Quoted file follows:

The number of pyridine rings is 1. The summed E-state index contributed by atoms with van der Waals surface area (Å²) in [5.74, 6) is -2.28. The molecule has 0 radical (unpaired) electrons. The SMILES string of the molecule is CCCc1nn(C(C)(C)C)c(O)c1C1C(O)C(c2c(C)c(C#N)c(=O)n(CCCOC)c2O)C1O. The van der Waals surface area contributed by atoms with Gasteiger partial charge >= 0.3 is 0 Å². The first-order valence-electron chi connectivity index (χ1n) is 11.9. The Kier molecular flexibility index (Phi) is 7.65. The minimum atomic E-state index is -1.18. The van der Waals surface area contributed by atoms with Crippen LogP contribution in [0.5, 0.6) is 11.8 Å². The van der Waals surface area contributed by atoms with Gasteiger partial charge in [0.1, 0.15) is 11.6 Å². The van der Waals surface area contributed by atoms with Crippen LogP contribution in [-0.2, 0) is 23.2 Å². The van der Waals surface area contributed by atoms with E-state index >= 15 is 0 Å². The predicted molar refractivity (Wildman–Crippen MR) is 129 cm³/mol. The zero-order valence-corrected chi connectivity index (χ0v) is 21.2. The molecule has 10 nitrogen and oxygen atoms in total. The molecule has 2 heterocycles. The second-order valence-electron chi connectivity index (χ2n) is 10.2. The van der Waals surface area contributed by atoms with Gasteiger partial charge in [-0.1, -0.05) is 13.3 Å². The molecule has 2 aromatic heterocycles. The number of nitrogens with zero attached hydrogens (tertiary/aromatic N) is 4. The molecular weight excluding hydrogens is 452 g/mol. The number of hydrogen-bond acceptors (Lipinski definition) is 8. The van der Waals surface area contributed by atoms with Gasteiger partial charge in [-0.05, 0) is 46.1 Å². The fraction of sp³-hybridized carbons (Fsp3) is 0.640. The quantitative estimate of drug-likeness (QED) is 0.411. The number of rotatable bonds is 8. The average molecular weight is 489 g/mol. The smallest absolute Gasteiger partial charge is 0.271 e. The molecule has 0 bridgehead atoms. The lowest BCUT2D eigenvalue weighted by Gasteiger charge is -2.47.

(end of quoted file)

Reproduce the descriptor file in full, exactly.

The number of pyridine rings is 1. The summed E-state index contributed by atoms with van der Waals surface area (Å²) in [5.74, 6) is -2.28. The molecule has 0 radical (unpaired) electrons. The SMILES string of the molecule is CCCc1nn(C(C)(C)C)c(O)c1C1C(O)C(c2c(C)c(C#N)c(=O)n(CCCOC)c2O)C1O. The van der Waals surface area contributed by atoms with Gasteiger partial charge >= 0.3 is 0 Å². The first-order valence-electron chi connectivity index (χ1n) is 11.9. The Kier molecular flexibility index (Phi) is 7.65. The minimum atomic E-state index is -1.18. The van der Waals surface area contributed by atoms with Crippen LogP contribution in [0.5, 0.6) is 11.8 Å². The van der Waals surface area contributed by atoms with Gasteiger partial charge in [0.1, 0.15) is 11.6 Å². The van der Waals surface area contributed by atoms with Crippen LogP contribution in [-0.2, 0) is 23.2 Å². The van der Waals surface area contributed by atoms with E-state index >= 15 is 0 Å². The predicted molar refractivity (Wildman–Crippen MR) is 129 cm³/mol. The zero-order valence-corrected chi connectivity index (χ0v) is 21.2. The molecule has 10 nitrogen and oxygen atoms in total. The molecule has 2 heterocycles. The second-order valence-electron chi connectivity index (χ2n) is 10.2. The van der Waals surface area contributed by atoms with Gasteiger partial charge in [-0.1, -0.05) is 13.3 Å². The molecule has 2 aromatic heterocycles. The number of nitrogens with zero attached hydrogens (tertiary/aromatic N) is 4. The molecular weight excluding hydrogens is 452 g/mol. The number of hydrogen-bond acceptors (Lipinski definition) is 8. The van der Waals surface area contributed by atoms with Gasteiger partial charge in [-0.05, 0) is 46.1 Å². The fraction of sp³-hybridized carbons (Fsp3) is 0.640. The quantitative estimate of drug-likeness (QED) is 0.411. The number of rotatable bonds is 8. The average molecular weight is 489 g/mol. The smallest absolute Gasteiger partial charge is 0.271 e. The molecule has 0 bridgehead atoms. The lowest BCUT2D eigenvalue weighted by Gasteiger charge is -2.47.